The valuations are done only every five years, so as values drop as they did in the early 90s we still had to pay on the old higher value. When we did get a lower value, and thus lower site rental, the ARC increased our rates to generate the same revenue. On the next valuation as site rental rose again, there -was no reduction in rates.

In the middle of all this, -when the rates went up, as the rent went down, due to the variation in site value, the rates did not all conform to the same amount per bed or square meter, the basis on which the rates are assessed. So, most places got another increase to bring them in line with, it seems, the highest common denominator.

When flats were built for sale the only way for individual ownership was to form a company. Each owner bought shares and when selling the flat just sold those shares. Now the RMB want a title for each flat registered which was impossible under our leases, all this does is open the way for the government to now charge 9% stamp duty on the sale of shares.

At Cedarwood Lodge the driveway encroached over the site boundary. So the RMB shifted the site boundary to include this extra bit of land. Then they wanted $45,000 for the right to use it, plus it seems extra site rental. That is just like key money which was made illegal.

This tiny bit of land which can’t be built on will no doubt interest the Valuer General so he can further increase site value. Cedarwood applied for a new lease but the RMB said their application would not go to the minister unless they agreed to pay the $45,000. So the RMB have bullied them into it and jacked up their likely land tax as well.

In 1980 Falls Creek had close to 4000 beds. There was four office staff and two outside staff, Today there is about 5000 beds and an office staff of 26, rising to over 60 in winter 2004. If we have a good season often -weeks and even if we don’t, we still have to pay to keep that staff employed all year so they can make life difficult for us and think up further ways to rip us off.

All the glowing terms that Government and its Ministers use in describing how valuable, and important our industry is, is just a lot of contradictions and double standards.

It is perhaps unfortunate that I have to finish this story on a sour note. However the criticisms I have made are because of the facts as they occurred. More of the same confronts us in the future, such as the insistence on yucky colour schemes for buildings which the RMB paid “consultants” to dream up, just look at Snowski apartments, plus unworkable planning amendments like amendment C5 which wants only 40% of a site to be built upon.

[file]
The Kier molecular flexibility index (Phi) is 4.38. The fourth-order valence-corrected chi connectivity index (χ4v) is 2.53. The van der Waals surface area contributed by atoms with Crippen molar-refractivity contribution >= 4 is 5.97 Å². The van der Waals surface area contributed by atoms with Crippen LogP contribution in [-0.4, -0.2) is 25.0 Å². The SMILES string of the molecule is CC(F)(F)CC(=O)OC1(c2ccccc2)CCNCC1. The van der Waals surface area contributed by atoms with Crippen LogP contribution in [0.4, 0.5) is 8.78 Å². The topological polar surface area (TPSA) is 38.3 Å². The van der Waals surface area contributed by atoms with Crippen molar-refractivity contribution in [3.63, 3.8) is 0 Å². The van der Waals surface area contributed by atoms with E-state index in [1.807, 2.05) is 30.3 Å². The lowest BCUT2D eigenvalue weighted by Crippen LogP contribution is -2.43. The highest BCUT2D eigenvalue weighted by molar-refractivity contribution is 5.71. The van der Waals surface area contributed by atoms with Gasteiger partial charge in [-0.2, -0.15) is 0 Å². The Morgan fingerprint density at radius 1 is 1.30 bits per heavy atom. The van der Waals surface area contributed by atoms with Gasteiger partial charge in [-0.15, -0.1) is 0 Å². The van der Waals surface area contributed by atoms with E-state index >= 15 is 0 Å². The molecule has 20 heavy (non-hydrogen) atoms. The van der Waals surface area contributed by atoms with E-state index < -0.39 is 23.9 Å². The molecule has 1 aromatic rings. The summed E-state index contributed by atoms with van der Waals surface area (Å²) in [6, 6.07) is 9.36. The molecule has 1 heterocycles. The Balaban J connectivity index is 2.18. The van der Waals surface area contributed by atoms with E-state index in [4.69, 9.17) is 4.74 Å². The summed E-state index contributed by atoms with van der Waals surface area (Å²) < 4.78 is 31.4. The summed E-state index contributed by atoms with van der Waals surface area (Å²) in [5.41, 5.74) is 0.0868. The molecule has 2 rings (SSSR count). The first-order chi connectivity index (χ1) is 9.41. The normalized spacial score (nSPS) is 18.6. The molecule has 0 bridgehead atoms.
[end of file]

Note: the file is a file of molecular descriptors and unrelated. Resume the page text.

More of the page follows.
Amendment C5 was dreamed up by the nutty people at DS&E, most likely as a means of justifying their continued employment, but of no use to our industry.

I attended a meeting with DS&E staff in 2004 in response to their opportunity for public comment on amendment C5. I was informed that the proposed amendment was substantially advisory. My comment to this was, “then why is that not included in the wording of the document? ”

Later I was invited to make a further submission at a panel hearing. My comments were that the proposed amendment C5 where 40% site coverage was concerned, should be torn up, and replaced with up to 100% site coverage depending on the merits of the application. I supplied supporting data.

An architect who made his submission just before me was equally critical of amendment C5 and as we adjourned for lunch one of the panel members said; “I would like to complement the last two speakers for the amount of thought they had put into their submissions.”

With 40% site coverage being now enforced it seems to me that the supposedly democratic panel hearing was nothing but a charade, and that the DS&E had made up their minds well beforehand.

Nothing is more certain than the DS&E are the wrong ministry for administering tourism in any form.

I understand that some of the appointees to the RMB are unhappy about the direction being taken by its officers, but because of the structure of its bureaucracy, are unable to make any changes.

We had the halcyon days in the 60s and 70s, when the vigour and excitement of being part of building an industry, gave us cause for joy. We were able to look to the future with hopeful expectation.

Today our lodge buildings are worth little, unless they are converted to apartments and sold off one by one.  For a government to have allowed that to happen, or in fact to have stimulated it is appalling.

As Father Foster would say “A POX ON THEM”

This chapter was scanned from the book:

“Falls Creek How It Came To Be” – As seen by Julian Newton Brown 2005